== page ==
Automating Remote Gas Wells, Compressors And Processing Plants
- Glen R. Davis (Sinclair Oil And Gas Co.)
- Document ID
- Society of Petroleum Engineers
- Journal of Petroleum Technology
- Publication Date
- January 1965
- Document Type
- Journal Paper
- 45 - 49
- 1965. Society of Petroleum Engineers
- 2 in the last 30 days
- 192 since 2007
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Combinations of radio and radio-telephone lines were used to automatically control gas wells, compressors and gas processing plants. The gas wells can be individually and collectively controlled to keep gas processing facilities at capacity operation regardless of variations in the supply of gas from wells. Alarm systems transmit signals by radio to manned stations when a compressor or processing temperatures, operating pressures, meter differentials and engine speeds are telemetered on command from the installation to central plants as far away as 70 miles. These installations have been outstandingly successful, and have shown that proper design and careful selection of quality components will allow remote monitoring and control of facilities.
In the Permian Basin of West Texas and New Mexico, several gas-gathering systems have been built around central plant facilities which serve as communications, operations and maintenance centers. Each plant system covers several hundred square miles. Many of the oil and gas fields in the West Texas-New Mexico area are too small to justify conventional gas-processing plants with their normal personnel complements. Studies indicated that processing isolated gas supplies could only be justified if the gas were compressed in unattended stations in the remotely located field and transported to a central processing plant. Unattended operation of gas-engine and electric-motor driven compressor stations, as well as processing facilities for liquid hydrocarbon extraction and gas dehydration, is both practical and economical. This paper discusses the several features which make unattended operation of such facilities possible and describes several gas processing plant systems utilizing these features. Although not covered in the present paper, unattended gas-treating facilities for hydrogen sulfide and carbon dioxide removal have also been designed and are being successfully operated. The authors draw upon their experience to formulate recommendations for others.
The Federal Communications Commission has designated certain radio frequencies for use by industry. The same frequency may be used by several base-station transmitters, and by more than one company or individual. The FCC grants approval for each specific transmitter. Sufficient geographical separation is maintained between transmitters on the same frequency to minimize interference. We utilize four different carrier-wave frequencies in the 72 to 76 megacycle range for telemetering and control purposes. Each RF carrier wave is frequency-modulated by imposing one or more discrete audio-frequency tones upon the carrier wave. Radio receivers, by the use of decoding networks, extract the audio-frequency tone or tones from the incoming RF signal. The presence of tones, their frequency and duration constitute the intelligence being communicated.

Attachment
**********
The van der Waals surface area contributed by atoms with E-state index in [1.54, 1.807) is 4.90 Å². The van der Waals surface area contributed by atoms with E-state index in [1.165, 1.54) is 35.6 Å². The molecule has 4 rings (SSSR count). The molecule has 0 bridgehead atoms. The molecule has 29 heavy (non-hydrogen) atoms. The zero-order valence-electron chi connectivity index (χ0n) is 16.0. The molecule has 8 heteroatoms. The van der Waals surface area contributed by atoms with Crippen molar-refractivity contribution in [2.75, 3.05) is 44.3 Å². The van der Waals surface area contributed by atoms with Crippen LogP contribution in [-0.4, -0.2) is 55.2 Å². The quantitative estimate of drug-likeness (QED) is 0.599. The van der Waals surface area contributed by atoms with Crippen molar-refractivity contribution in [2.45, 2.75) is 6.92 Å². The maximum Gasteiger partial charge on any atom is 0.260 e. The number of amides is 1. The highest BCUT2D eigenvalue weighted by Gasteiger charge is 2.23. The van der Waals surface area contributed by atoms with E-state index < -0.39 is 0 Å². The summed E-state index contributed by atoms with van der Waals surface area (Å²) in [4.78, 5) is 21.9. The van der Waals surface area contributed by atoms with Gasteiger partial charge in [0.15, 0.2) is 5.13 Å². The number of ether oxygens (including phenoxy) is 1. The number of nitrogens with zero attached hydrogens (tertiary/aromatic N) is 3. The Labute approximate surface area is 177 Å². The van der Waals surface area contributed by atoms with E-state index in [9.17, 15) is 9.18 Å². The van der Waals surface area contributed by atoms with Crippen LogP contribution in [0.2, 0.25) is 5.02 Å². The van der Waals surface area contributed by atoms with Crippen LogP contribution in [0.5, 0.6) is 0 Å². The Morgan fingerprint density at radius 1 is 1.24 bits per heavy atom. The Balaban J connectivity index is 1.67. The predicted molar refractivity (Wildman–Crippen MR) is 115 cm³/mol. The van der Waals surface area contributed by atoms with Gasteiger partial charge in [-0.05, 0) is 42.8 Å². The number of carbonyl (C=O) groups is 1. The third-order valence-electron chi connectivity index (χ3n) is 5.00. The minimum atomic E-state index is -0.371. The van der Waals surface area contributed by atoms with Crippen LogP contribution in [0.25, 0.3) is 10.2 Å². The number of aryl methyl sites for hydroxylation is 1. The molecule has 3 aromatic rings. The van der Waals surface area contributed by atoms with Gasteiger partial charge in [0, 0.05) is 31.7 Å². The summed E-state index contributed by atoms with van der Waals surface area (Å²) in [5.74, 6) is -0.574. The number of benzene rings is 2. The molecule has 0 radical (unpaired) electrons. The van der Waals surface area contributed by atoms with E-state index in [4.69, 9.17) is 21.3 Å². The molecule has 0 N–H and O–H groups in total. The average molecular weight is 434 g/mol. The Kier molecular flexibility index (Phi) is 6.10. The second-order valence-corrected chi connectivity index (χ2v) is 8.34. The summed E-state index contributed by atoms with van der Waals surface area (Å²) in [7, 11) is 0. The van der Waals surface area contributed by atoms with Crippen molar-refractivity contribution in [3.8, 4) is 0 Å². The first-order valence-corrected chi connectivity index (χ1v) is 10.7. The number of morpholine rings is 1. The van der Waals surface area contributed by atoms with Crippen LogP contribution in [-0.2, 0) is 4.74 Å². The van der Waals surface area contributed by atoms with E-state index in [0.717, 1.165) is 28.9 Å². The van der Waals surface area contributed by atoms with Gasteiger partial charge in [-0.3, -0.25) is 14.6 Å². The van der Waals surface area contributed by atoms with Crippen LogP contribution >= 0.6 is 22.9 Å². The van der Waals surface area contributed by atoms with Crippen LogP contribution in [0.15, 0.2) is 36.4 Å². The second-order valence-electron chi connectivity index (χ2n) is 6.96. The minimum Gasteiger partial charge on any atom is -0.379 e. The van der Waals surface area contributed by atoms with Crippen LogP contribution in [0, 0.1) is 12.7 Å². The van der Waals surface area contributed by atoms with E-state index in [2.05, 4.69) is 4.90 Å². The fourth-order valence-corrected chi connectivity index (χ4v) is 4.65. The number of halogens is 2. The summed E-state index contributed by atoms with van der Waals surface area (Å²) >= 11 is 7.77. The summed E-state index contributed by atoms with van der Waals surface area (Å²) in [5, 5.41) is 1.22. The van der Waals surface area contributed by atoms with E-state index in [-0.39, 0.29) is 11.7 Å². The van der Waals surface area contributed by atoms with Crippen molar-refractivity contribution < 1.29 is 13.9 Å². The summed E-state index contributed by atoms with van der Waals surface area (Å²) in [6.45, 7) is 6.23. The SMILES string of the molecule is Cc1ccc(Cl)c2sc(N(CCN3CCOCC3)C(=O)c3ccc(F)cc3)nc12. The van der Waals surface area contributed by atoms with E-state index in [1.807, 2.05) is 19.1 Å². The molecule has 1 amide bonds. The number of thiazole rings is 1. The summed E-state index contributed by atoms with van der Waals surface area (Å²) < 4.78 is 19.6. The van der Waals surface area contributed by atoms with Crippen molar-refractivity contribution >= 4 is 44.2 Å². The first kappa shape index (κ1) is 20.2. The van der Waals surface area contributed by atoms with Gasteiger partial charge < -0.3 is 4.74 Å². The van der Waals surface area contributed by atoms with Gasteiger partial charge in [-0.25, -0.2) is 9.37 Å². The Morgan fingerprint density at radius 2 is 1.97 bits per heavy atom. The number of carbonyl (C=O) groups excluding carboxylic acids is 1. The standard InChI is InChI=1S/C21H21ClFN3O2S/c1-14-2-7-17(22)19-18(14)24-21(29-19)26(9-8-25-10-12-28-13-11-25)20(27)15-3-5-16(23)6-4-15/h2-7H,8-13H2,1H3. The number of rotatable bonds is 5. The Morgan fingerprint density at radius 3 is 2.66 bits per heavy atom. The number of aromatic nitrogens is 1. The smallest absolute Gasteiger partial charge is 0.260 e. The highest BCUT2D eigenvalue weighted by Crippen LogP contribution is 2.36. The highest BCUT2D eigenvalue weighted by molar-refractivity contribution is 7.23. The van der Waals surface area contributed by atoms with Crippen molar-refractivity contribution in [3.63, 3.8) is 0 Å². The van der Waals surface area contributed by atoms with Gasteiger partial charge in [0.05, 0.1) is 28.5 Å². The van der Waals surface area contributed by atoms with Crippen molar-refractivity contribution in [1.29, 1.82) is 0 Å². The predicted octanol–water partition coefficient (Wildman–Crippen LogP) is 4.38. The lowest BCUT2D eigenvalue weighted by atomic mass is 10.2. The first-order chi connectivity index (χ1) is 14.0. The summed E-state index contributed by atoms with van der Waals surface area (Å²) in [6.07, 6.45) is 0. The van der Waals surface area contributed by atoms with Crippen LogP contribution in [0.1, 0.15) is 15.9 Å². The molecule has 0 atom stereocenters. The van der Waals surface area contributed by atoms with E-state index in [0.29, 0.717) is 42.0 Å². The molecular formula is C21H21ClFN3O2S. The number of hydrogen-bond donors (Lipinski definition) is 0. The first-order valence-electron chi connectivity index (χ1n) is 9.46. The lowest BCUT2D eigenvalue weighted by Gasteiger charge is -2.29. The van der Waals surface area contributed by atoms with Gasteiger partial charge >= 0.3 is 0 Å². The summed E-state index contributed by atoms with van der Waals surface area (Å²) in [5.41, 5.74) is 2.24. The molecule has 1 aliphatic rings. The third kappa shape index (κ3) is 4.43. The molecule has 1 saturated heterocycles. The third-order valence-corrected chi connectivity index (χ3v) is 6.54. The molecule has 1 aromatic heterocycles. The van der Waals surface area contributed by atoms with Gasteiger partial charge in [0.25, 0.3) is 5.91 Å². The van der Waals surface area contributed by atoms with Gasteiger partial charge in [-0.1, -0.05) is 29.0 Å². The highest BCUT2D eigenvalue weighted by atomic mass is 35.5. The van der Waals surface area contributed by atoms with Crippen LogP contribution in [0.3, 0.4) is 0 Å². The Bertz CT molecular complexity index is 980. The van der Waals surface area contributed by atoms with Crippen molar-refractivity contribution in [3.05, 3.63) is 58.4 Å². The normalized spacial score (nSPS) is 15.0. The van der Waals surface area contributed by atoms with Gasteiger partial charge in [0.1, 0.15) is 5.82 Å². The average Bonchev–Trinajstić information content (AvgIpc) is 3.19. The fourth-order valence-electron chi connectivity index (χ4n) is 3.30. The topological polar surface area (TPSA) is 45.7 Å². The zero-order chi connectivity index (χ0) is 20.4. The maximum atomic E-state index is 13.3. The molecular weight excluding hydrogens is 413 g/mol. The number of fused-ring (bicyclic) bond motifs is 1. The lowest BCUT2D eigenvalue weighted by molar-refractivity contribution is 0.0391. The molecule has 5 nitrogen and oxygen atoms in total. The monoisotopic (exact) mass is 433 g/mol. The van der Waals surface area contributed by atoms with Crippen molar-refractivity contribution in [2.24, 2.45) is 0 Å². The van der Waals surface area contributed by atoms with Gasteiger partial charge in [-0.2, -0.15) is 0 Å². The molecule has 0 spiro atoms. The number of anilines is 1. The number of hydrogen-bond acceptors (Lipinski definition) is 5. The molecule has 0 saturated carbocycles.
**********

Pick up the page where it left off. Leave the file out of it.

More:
Unattended Booster Stations
It is frequently economical to operate unattended compressor stations picking up small quantities of gas produced in outlying fields and transporting to a central processing area. For compressors to operate unattended, it is essential that machinery safeguards be built into the compressor stations so that individual compressor units will be shut down whenever malfunctions develop which would endanger their safety. Both gas-engine and electric-motor driven stations are being operated. The electric-motor driven stations represent the ultimate in automatic control for remote operation. They require less maintenance than their gas-engine driven counterparts and have a higher on-stream factor. Electric power, however, usually costs more than natural gas fuel. In the absence of operators, some method must be found, if a high on-stream factor is to be realized, to alert personnel at a central location whenever a compressor goes off the line so that corrective measures may be promptly taken to return the unit to service. Telephone lines, where already existing, are satisfactory and inexpensive. Where telephone lines do not already exist, radio should always be considered as an alternate-even for short distances.
Unattended Processing Facilities
Glycol gas dehydration units can often be operated on an unattended basis. Each isolated booster station discussed in this paper incorporates gas dehydration.
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